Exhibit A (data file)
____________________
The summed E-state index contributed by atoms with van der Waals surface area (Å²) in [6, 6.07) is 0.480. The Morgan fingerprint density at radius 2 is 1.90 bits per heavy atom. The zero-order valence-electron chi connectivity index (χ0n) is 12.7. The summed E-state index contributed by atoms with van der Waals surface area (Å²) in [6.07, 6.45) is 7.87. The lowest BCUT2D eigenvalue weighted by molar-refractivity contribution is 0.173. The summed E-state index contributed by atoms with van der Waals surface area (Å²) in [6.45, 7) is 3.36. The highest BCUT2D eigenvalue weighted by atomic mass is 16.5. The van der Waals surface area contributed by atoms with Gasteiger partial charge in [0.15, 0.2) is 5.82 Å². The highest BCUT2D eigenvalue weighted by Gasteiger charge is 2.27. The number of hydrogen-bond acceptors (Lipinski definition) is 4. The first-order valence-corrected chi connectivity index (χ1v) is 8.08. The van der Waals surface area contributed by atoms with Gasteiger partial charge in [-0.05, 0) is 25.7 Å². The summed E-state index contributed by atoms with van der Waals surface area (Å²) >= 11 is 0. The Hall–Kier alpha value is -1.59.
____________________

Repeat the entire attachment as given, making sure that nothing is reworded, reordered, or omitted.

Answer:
The summed E-state index contributed by atoms with van der Waals surface area (Å²) in [6, 6.07) is 0.480. The Morgan fingerprint density at radius 2 is 1.90 bits per heavy atom. The zero-order valence-electron chi connectivity index (χ0n) is 12.7. The summed E-state index contributed by atoms with van der Waals surface area (Å²) in [6.07, 6.45) is 7.87. The lowest BCUT2D eigenvalue weighted by molar-refractivity contribution is 0.173. The summed E-state index contributed by atoms with van der Waals surface area (Å²) in [6.45, 7) is 3.36. The highest BCUT2D eigenvalue weighted by atomic mass is 16.5. The van der Waals surface area contributed by atoms with Gasteiger partial charge in [0.15, 0.2) is 5.82 Å². The highest BCUT2D eigenvalue weighted by Gasteiger charge is 2.27. The number of hydrogen-bond acceptors (Lipinski definition) is 4. The first-order valence-corrected chi connectivity index (χ1v) is 8.08. The van der Waals surface area contributed by atoms with Gasteiger partial charge in [-0.05, 0) is 25.7 Å². The summed E-state index contributed by atoms with van der Waals surface area (Å²) >= 11 is 0. The Hall–Kier alpha value is -1.59.